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__unaligned keyword


The __unaligned keyword is a type modifier in pointer definitions. It indicates to the compiler that the data pointed to might not be properly aligned on a correct address.

To be properly aligned, the address of an object must be a multiple of the size of the type. For example, two-byte objects must be aligned on even addresses.

When data is accessed through a pointer declared __unaligned, the compiler generates the additional code necessary to load or store, or read or write the data without causing alignment errors.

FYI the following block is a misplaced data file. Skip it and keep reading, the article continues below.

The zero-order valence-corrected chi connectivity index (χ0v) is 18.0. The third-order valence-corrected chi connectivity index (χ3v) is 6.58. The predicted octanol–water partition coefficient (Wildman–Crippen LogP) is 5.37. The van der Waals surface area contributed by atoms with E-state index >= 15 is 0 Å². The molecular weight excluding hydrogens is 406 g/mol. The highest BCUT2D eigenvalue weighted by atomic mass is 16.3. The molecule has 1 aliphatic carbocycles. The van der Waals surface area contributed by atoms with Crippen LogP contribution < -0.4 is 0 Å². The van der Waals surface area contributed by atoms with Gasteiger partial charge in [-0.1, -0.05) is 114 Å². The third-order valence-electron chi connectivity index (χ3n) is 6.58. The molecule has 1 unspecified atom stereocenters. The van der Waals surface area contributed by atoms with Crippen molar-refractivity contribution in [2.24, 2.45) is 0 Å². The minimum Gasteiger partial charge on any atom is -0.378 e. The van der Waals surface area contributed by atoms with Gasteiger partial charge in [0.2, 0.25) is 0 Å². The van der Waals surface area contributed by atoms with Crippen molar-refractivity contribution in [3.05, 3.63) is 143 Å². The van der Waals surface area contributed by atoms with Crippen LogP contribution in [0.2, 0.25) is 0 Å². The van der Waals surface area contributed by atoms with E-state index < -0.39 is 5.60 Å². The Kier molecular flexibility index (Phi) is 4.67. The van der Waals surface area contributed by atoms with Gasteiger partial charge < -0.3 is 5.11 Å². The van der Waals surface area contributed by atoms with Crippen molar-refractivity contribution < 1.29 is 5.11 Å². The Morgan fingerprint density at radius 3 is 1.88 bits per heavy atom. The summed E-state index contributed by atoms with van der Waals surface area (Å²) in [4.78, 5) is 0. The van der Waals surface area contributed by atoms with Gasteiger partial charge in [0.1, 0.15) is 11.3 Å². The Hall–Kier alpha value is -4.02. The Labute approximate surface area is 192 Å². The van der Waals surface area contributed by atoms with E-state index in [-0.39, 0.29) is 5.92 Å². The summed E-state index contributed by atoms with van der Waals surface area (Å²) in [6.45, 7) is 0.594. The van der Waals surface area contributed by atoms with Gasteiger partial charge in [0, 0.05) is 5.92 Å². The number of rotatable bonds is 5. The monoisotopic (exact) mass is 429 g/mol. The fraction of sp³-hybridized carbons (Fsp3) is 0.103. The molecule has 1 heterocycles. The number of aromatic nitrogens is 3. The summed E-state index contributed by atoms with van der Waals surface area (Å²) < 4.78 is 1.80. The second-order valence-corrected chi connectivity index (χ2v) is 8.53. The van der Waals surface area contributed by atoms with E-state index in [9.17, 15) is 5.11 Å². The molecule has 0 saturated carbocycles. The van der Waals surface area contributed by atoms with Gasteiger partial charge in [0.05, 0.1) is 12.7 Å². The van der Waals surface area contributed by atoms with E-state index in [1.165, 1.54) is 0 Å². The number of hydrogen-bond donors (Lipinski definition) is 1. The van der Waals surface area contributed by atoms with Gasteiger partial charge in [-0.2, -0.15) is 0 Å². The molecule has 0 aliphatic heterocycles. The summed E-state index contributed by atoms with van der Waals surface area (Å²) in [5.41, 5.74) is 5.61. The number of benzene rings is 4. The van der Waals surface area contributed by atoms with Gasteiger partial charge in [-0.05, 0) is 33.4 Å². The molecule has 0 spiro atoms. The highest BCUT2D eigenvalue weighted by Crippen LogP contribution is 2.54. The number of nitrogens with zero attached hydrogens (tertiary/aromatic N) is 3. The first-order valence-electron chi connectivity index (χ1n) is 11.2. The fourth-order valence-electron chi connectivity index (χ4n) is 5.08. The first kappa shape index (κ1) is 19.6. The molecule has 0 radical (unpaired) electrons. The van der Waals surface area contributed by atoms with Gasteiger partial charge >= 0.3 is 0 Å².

It is best to avoid using unaligned data, but in some cases the usage can be justified by the need to access packed structures such as shared disk structures or I/O hardware.

Note: UNALIGNED is a Win32 macro that expands to __unaligned on hardware platforms that require it. UNALIGNED expands to nothing on platforms that do not require __unaligned.

For portability, use UNALIGNED instead of the __unaligned keyword. When you use the UNALIGNED macro, include the windef.h header, as in the following example:

#include <windef.h>
int UNALIGNED *p1;               // p1 is a pointer to unaligned int
struct {int i;} UNALIGNED *p2; // p2 is a pointer to unaligned struct